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Newsflash | August 3rd, 2022


Of all the powers of the animal world that humans have envied and engineered into submission, nothing has become a more overdone trope of this desire than the flight of birds. In our endeavor to understand flight, we have broken down the components of aerodynamics into something we can quantify, calculate, and model. This approach has obviously worked quite well for us.

Just think about how a Boeing 747 jumbo jet can haul passengers from the East to West Coast of America in about six hours. The same journey would have taken wagon-driving pioneers months of life-threatening travel through forests, endless plains, deserts, snowy mountains, more deserts, and more mountains.

With our highly engineered view of flight, we tend to look back at living organisms and try to find elements of evolutionary design that seem perfectly adapted to certain modes of life. For example, let’s take a look at the nostrils of the Peregrine Falcon  (Falco peregrinus).

The Peregrine Falcon is a medium sized raptor, famous for its incredible high-speed dives. These dives, or stoops, are generally reported to clock in at 350 km/h (217 mph). This makes the Peregrine one of the fastest animals on Earth, “a feathered bullet dropping out of the sky”. Such speeds requires many modifications, including some less obvious ones like redirecting airflow into the nostrils for breathing.

Peregrine Falcon nostrils

The force of air entering the nose at 350 km/h would cause the lungs to explode. In order to prevent this from happening, there are bony tubercles in the nares that act as baffles to safely regulate the passage of air into the respiratory system. The nostrils of Peregrine Falcons inspired the design of inlet cones for supersonic jet engines.

Peregrine Falcon

That’s a cool fact, but what does it really mean?

To begin with, traveling at high speeds will not cause lungs to explode. Quite the opposite. There are two physical principles to keep in mind here:

(1) the Bernoulli Effect where higher air speed results in lowered air pressure and
(2) the energetically favored direction is always from high to low.

As the Peregrine Falcon reaches top speed during the stoop, the increasing air speed encountered by the nares will result in a drop in air pressure. Inhalation relies upon relatively high pressure air outside the body rushing into the low pressure area of the lungs. Eventually, the air pressure outside the stooping falcon will approach equilibrium with the air pressure inside the lungs, making breathing very difficult.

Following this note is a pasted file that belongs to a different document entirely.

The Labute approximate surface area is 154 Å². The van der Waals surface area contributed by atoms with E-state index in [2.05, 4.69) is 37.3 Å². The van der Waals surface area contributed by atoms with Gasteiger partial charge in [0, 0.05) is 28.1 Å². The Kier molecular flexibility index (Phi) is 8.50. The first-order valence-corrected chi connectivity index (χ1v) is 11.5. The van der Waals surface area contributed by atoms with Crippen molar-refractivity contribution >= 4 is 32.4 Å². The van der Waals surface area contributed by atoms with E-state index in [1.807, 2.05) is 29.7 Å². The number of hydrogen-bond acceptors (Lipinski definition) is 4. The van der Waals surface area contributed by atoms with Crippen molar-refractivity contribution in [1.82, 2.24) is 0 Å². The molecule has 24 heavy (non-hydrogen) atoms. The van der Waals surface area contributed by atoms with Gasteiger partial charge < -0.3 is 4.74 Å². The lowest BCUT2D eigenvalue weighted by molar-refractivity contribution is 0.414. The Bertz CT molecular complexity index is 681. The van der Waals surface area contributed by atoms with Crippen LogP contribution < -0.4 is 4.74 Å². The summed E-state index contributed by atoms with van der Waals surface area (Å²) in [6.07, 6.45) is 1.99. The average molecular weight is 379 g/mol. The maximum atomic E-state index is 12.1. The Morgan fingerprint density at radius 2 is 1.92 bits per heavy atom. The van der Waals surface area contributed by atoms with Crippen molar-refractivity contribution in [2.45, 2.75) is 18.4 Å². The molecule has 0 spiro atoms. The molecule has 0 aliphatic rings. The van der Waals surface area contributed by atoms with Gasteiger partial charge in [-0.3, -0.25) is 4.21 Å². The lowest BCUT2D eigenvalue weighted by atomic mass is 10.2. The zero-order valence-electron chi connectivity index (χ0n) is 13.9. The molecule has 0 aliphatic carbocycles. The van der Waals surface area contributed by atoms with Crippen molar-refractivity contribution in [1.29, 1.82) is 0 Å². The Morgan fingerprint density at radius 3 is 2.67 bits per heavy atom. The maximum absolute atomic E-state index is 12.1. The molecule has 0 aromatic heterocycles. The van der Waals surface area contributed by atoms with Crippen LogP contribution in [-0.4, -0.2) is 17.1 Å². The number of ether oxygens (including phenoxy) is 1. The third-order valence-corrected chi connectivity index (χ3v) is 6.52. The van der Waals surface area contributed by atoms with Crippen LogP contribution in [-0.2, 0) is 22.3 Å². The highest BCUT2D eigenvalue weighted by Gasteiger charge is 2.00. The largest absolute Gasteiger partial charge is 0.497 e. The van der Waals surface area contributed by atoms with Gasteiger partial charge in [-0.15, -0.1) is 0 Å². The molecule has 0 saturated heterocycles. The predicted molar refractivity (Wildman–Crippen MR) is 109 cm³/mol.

Think about how it is harder to breathe when facing into a strong wind, sticking your head out a car window on a freeway (not necessarily recommended), or riding a fast boat. The presence of bony tubercles in the falcon’s nose act to slow down the airflow, increasing the air pressure, and allowing air to be drawn into the body. Seems like a clever bit of evolutionary adaptation to extreme high speed flight.

This tidy story is somewhat disrupted once we take a look at the phylogenetic distribution of narial bony tubercles. The Peregrine Falcon shares this morphological feature with all members of the Family Falconidae, which includes raptors of a wide variety of shapes, sizes, and flight abilities. At one end of the spectrum is the Peregrine Falcon that knocks its bird prey out of the air. At the other are the caracaras, which soar at a leisurely pace searching for carrion, much like vultures. This leaves us with a puzzle: if the tubercles within the nostrils of the Peregrine Falcon are adaptive for respiration at extreme flight speeds, why do all members of the Falconidae possess these tubercles?

It is possible that narial tubercles were present in the common ancestor of all Falconidae and, therefore, all its descendants still carry this feature. Perhaps the tubercles evolved to serve a different function — such as sensing airspeed or temperature — and this existing structure was modified with a new purpose in the Peregrines.

The conclusion is that we do not fully understand why the bony tubercles of the nostril appear in the Falconidae and what adaptive purpose (if any) it may serve.

(source: Hagler, Gina. Modeling Ships and Space Craft: The Science and Art of Mastering the Oceans and Sky)

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